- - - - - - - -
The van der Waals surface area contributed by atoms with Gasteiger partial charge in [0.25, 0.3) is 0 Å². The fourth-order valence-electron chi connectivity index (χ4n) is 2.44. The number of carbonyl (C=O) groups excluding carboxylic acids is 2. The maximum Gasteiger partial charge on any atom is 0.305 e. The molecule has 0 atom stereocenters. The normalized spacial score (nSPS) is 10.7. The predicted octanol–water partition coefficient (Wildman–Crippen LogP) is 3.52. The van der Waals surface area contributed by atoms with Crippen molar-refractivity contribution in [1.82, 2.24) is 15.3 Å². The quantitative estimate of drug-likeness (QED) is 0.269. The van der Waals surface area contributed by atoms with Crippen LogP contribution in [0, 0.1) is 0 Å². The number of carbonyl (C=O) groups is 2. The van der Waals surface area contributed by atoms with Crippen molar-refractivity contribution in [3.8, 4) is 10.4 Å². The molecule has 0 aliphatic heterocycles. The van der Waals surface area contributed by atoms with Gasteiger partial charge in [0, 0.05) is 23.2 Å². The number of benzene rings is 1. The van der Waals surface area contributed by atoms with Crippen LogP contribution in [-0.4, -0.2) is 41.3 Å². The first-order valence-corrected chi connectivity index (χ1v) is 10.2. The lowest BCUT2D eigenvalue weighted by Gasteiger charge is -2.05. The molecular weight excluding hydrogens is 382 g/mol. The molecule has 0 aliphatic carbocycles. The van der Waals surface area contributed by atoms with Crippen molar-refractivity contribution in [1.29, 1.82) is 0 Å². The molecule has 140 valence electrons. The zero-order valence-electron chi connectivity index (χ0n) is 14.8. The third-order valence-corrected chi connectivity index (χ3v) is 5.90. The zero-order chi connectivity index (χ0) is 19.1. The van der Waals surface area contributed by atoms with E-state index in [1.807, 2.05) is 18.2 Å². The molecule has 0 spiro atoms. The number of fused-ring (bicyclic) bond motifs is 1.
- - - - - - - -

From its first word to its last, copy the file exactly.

The van der Waals surface area contributed by atoms with Gasteiger partial charge in [0.25, 0.3) is 0 Å². The fourth-order valence-electron chi connectivity index (χ4n) is 2.44. The number of carbonyl (C=O) groups excluding carboxylic acids is 2. The maximum Gasteiger partial charge on any atom is 0.305 e. The molecule has 0 atom stereocenters. The normalized spacial score (nSPS) is 10.7. The predicted octanol–water partition coefficient (Wildman–Crippen LogP) is 3.52. The van der Waals surface area contributed by atoms with Crippen molar-refractivity contribution in [1.82, 2.24) is 15.3 Å². The quantitative estimate of drug-likeness (QED) is 0.269. The van der Waals surface area contributed by atoms with Crippen LogP contribution in [0, 0.1) is 0 Å². The number of carbonyl (C=O) groups is 2. The van der Waals surface area contributed by atoms with Crippen molar-refractivity contribution in [3.8, 4) is 10.4 Å². The molecule has 0 aliphatic heterocycles. The van der Waals surface area contributed by atoms with Gasteiger partial charge in [0, 0.05) is 23.2 Å². The number of benzene rings is 1. The van der Waals surface area contributed by atoms with Crippen LogP contribution in [-0.4, -0.2) is 41.3 Å². The first-order valence-corrected chi connectivity index (χ1v) is 10.2. The lowest BCUT2D eigenvalue weighted by Gasteiger charge is -2.05. The molecular weight excluding hydrogens is 382 g/mol. The molecule has 0 aliphatic carbocycles. The van der Waals surface area contributed by atoms with Crippen molar-refractivity contribution in [1.29, 1.82) is 0 Å². The molecule has 140 valence electrons. The zero-order valence-electron chi connectivity index (χ0n) is 14.8. The third-order valence-corrected chi connectivity index (χ3v) is 5.90. The zero-order chi connectivity index (χ0) is 19.1. The van der Waals surface area contributed by atoms with E-state index in [1.807, 2.05) is 18.2 Å². The molecule has 0 spiro atoms. The number of fused-ring (bicyclic) bond motifs is 1.